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Barbara Heath: Jeweller to the Lost

Spirit guards, love tokens and a large sculptural necklace inspired by the Italian legend of Princess Fiorimondi feature in the first museum survey of contemporary jeweller Barbara Heath.

‘Barbara Heath: Jeweller to the Lost’ opens at the Queensland Art Gallery on 15 October 2005 and continues until 26 March 2006.

Queensland Art Gallery Director Doug Hall said the exhibition would present a selection of jewels and sculptural objects created from the mid 1980s to the present.

‘Barbara Heath is one of Australia’s and Queensland’s foremost jewellers’, he said.

‘This exhibition highlights Heath’s ongoing exploration of the communicative power of jewels and how they relate to the body, to ritual and to personal experience.’ 

Mr Hall said the exhibition included more than 60 works drawn from the Gallery’s Collection and other private and public collections.

‘Collectively, the works demonstrate Heath’s distinctive approach to creating contemporary jewels and objects imbued with histories, narratives and symbolism’, he said.

Since 1990 Heath has assumed the title ‘Jeweller to the Lost’, and made an art of working with her clients on specially commissioned jewels.

Through the commissioning process, Heath has collaborated with more than a thousand clients, from Cairns to New York. 
 
‘Barbara Heath: Jeweller to the Lost’ features a range of jewellery and small-scale objects, including works inspired by architectural devices such as the Mashrabia — a traditional decorative screen in Islamic architecture that defines the boundary between the public and private realms.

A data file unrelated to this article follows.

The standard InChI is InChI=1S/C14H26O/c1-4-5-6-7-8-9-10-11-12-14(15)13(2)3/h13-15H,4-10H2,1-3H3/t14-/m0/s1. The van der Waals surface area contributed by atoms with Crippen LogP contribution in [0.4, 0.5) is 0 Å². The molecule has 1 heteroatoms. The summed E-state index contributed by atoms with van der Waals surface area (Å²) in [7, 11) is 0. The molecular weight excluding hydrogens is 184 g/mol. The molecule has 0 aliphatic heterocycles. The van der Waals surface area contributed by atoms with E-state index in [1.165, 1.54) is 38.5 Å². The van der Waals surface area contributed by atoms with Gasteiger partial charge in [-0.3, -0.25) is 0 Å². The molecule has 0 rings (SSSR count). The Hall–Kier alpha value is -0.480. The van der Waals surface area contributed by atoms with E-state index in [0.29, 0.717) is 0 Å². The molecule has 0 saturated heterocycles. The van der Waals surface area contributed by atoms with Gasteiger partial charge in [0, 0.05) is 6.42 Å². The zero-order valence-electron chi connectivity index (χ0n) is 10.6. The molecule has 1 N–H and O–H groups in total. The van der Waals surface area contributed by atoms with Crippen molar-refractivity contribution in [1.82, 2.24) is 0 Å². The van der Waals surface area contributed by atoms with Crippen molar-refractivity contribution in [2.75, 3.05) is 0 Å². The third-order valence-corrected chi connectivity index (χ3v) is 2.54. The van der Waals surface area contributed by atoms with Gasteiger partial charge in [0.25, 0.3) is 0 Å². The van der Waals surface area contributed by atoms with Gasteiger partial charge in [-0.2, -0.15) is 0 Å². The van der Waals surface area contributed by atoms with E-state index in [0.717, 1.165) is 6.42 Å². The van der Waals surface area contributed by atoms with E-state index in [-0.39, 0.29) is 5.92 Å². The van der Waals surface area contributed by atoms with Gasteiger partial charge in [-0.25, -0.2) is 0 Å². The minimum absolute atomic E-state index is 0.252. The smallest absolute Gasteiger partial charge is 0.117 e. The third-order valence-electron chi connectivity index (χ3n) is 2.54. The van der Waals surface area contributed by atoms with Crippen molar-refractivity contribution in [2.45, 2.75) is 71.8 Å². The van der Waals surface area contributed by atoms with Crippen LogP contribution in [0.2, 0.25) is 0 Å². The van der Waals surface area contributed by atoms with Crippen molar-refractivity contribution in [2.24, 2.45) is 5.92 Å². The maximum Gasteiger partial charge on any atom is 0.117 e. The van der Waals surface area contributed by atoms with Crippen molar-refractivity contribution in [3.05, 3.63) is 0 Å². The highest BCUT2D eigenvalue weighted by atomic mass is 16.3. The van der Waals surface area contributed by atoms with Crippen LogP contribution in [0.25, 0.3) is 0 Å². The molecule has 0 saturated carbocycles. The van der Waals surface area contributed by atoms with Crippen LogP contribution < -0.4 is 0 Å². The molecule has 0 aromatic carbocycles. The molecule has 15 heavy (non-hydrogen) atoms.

The exhibition also highlights the icons Heath uses which recur throughout her work, including birds, babies, ladders, running dogs and waves.

'White enamel fusion' 2005, Heath’s most recent series of organic forms in 18ct yellow gold and white enamel, will also feature in the exhibition. These works incorporate elements of coral and antique flat-cut diamonds.

Born in Sydney, Heath has practised in Brisbane for more than two decades. Her work extends from intimate wearables to large-scale sculptures in the public realm, and she is represented in numerous public collections including the Powerhouse Museum, Sydney.

A publication featuring a series of essays and full-colour images of Heath’s work will be published by the Queensland Art Gallery. The book will be available from the Gallery Store.